The numbers:
    Visitors: 67
    Sales: 171.50
    Bike (B-a-B): 2 for $65
    Memberships: 2 for $60
    Tire/tubes: 1 for $5



    Jacob Benjamin
    Manager, Campus Bike Center

  7. Weekly Updates for Zero Waste

    Associated Project(s): 

    Hi Pete and Shawn--

    This past week, I read through the recommendations that the Zero Waste SWATeam submitted for the new version of iCAP.

    Best regards,

    Marya Ryan

  8. Hello 2019 Freezer Challenge participants!

    Associated Project(s): 

    The registration for the 2020 Freezer Challenge is now open!

    Sign-up this year to win for the third year in a row!

    Signing up is easy and only takes 2-3 minutes to enter the labs contacts and organization information.

    If you would like help signing up, send Your Name (first, last), email, PI’s name, Building and Department, with subject “Please Sign-Up” to:

    The challenge takes place throughout the spring semester and participation is self-explanatory, each lab gets points for actions taken to increase lab energy efficiency (see Score Sheet for categories). I will be in contact with all the labs that sign up to support your efforts throughout the semester. The labs with the most points in each laboratory category win the challenge.

    Our participation in the North American Laboratory Freezer Challenge supports our Climate Leadership Commitments, campus sustainability, Green Labs, and the Illinois Climate Action Plan (iCAP).

    If you are no longer the contact for your lab and you have a different contact that I can replace yours with, please let me know!

    Questions can be sent to:
    Madeline Barone, email:
    University of Illinois F&S | Freezer Challenge Site Coordinator
    Eco-Olympics | President

  9. New Guiding Principle includes Environmental Sustainability

    Associated Project(s): 

    Dear students, faculty, staff and friends:

    I am happy to share the news that we have released our second set of Guiding Principles, adding an important new layer to the foundation of core values that define us.

    The new Guiding Principles join three others adopted two years ago, building on the ideals that we hold most dear and expanding the touchstone that will guide our future. The three additions reflect our bedrock commitment to a culture of excellence rooted in integrity, to financial and environmental sustainability, and to fostering the healthy relationships that allow every member of our campus communities to flourish.

    Those relationships are at the center of everything we do, and the new principles ensure that we never lose sight of our responsibility to nurture a spirit of inclusion where people of all races, cultures, backgrounds and faiths are respected and embraced. Our universities share a fundamental commitment to personal dignity, tolerance and a learning environment free of bias, prejudice or discrimination.  Our campuses work hard to provide a climate of understanding and acceptance, allowing students to follow their dreams in an educational setting that is free of bullying, harassment or sexual misconduct and without fear of anti-Semitism, Islamophobia or any other expression of hatred or division.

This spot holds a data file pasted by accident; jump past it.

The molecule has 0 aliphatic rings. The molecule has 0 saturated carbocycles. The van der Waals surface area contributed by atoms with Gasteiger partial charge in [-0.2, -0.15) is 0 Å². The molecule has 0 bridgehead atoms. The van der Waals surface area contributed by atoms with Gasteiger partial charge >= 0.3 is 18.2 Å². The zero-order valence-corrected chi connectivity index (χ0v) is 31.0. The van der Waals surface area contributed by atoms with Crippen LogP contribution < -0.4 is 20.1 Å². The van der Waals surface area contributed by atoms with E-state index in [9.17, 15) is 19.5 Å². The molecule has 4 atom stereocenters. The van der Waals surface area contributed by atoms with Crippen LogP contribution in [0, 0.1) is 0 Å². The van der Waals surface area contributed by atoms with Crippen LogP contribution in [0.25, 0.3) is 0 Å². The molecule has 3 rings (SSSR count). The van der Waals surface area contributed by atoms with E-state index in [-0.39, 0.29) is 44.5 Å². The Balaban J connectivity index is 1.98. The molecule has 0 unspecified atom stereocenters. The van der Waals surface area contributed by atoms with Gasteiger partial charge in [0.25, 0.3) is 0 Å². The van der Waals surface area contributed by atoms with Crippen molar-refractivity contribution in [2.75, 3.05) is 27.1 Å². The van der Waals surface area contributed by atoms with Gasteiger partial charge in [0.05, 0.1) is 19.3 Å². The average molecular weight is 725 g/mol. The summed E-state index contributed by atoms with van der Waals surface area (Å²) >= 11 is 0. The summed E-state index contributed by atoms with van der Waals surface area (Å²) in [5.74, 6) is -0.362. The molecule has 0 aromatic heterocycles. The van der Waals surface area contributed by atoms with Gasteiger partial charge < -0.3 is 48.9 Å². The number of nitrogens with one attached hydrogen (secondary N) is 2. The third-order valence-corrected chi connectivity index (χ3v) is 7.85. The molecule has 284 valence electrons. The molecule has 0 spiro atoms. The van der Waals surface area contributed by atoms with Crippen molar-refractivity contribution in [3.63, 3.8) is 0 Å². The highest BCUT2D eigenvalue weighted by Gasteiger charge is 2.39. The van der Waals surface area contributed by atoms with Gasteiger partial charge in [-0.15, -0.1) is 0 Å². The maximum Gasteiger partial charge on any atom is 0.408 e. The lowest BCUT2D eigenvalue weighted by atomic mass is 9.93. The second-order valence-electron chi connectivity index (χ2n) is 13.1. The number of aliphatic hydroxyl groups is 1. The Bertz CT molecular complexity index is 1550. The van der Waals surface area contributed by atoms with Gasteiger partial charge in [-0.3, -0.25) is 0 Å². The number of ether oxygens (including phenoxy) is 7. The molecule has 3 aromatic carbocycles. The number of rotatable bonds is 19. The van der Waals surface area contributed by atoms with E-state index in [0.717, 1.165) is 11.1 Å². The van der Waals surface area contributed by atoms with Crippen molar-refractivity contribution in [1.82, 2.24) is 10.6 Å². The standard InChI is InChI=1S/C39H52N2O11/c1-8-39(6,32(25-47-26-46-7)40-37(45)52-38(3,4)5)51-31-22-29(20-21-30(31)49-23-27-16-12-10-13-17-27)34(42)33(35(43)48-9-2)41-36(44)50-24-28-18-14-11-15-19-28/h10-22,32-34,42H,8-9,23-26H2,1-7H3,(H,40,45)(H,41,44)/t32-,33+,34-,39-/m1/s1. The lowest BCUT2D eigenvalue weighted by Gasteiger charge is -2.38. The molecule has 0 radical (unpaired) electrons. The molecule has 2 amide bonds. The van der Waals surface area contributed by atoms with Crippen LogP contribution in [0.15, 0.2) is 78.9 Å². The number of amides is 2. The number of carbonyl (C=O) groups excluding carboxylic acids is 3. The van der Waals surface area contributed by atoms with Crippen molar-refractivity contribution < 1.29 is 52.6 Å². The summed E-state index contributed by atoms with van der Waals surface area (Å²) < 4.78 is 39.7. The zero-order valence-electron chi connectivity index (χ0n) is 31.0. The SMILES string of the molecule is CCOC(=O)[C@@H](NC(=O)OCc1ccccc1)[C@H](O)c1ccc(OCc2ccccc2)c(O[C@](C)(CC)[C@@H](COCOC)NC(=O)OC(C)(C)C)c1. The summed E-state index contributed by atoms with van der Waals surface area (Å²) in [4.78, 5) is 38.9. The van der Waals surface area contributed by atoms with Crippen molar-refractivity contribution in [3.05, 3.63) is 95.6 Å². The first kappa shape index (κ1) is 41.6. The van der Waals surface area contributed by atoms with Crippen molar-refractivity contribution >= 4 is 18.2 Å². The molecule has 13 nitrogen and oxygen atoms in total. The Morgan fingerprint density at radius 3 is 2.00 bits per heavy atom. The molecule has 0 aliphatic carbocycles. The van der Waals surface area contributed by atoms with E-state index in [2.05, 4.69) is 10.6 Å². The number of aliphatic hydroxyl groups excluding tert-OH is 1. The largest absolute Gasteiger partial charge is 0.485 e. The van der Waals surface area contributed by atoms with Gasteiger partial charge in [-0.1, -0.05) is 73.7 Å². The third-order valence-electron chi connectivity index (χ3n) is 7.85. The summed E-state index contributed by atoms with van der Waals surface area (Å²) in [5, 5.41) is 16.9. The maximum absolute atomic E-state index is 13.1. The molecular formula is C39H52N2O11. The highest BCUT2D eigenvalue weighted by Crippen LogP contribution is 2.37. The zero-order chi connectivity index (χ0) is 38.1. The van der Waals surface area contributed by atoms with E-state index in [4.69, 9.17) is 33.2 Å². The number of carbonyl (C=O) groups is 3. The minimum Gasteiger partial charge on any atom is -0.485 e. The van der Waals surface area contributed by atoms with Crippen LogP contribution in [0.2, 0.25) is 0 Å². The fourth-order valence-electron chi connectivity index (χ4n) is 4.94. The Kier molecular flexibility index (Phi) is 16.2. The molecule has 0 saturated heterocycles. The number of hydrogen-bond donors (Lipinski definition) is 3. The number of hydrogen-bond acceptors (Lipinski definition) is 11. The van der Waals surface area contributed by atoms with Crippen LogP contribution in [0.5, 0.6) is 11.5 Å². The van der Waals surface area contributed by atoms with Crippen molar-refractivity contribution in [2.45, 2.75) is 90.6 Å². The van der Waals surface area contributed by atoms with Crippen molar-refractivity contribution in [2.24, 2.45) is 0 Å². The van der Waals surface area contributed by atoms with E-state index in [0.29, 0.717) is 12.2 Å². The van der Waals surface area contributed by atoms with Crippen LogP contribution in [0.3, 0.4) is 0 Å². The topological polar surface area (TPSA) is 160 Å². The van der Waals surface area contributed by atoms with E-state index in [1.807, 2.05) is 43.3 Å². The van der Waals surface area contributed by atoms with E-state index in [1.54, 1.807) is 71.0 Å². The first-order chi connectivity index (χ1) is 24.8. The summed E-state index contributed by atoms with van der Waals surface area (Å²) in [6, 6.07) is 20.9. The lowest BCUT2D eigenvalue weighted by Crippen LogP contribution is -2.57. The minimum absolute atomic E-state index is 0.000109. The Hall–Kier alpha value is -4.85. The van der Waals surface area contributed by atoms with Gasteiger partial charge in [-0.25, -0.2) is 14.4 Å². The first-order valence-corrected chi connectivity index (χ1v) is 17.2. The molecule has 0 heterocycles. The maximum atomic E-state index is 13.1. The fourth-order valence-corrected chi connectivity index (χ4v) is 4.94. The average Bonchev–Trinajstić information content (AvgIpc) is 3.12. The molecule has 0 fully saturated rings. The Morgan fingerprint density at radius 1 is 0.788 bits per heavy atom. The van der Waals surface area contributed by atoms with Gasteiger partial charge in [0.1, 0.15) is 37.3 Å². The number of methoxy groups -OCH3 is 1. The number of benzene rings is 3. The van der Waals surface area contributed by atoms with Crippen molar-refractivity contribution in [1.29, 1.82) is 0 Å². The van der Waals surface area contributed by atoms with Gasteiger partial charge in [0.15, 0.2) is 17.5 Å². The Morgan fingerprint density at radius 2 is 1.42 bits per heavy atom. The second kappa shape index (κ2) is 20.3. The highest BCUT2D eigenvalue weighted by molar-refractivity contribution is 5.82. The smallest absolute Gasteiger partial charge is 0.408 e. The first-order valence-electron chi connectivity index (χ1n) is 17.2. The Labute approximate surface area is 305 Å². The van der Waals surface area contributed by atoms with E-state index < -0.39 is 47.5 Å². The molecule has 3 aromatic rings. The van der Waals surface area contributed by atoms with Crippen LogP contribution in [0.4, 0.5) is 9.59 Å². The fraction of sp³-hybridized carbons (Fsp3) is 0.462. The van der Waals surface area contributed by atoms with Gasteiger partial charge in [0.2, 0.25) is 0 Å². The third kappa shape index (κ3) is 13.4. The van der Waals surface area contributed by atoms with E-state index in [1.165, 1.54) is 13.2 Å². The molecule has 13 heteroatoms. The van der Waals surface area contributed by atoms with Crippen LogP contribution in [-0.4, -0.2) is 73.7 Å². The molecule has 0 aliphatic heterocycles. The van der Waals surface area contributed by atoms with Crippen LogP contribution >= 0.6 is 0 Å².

Like the inaugural set of Guiding Principles that laid out our position on free speech, globalization and immigration, and civic engagement, our latest principles were developed through a thoughtful, inclusive process. Hundreds of you helped shape them, including our Board of Trustees and faculty, staff, students and leadership from our universities and system offices.

    The full set of six Guiding Principles is posted on our website and I hope you will take time to review them and incorporate their vision into your studies, your jobs and your lives. My thanks to everyone who shared their talents to reaffirm our unwavering commitment to serve the needs of students and the public good.





  10. DFA - scheduling a project update meeting

    Associated Project(s): 

    Hi Morgan, 

    The past couple of weeks we've made progress interviewing and gathering insights for the Plastic Film Waste Project. We are now seeking advice and want to schedule a meeting to give you further updates. What dates and when would you be available to meet? Thank you so much for helping out on this project and we look forward to meeting up with you soon!


    Thank you,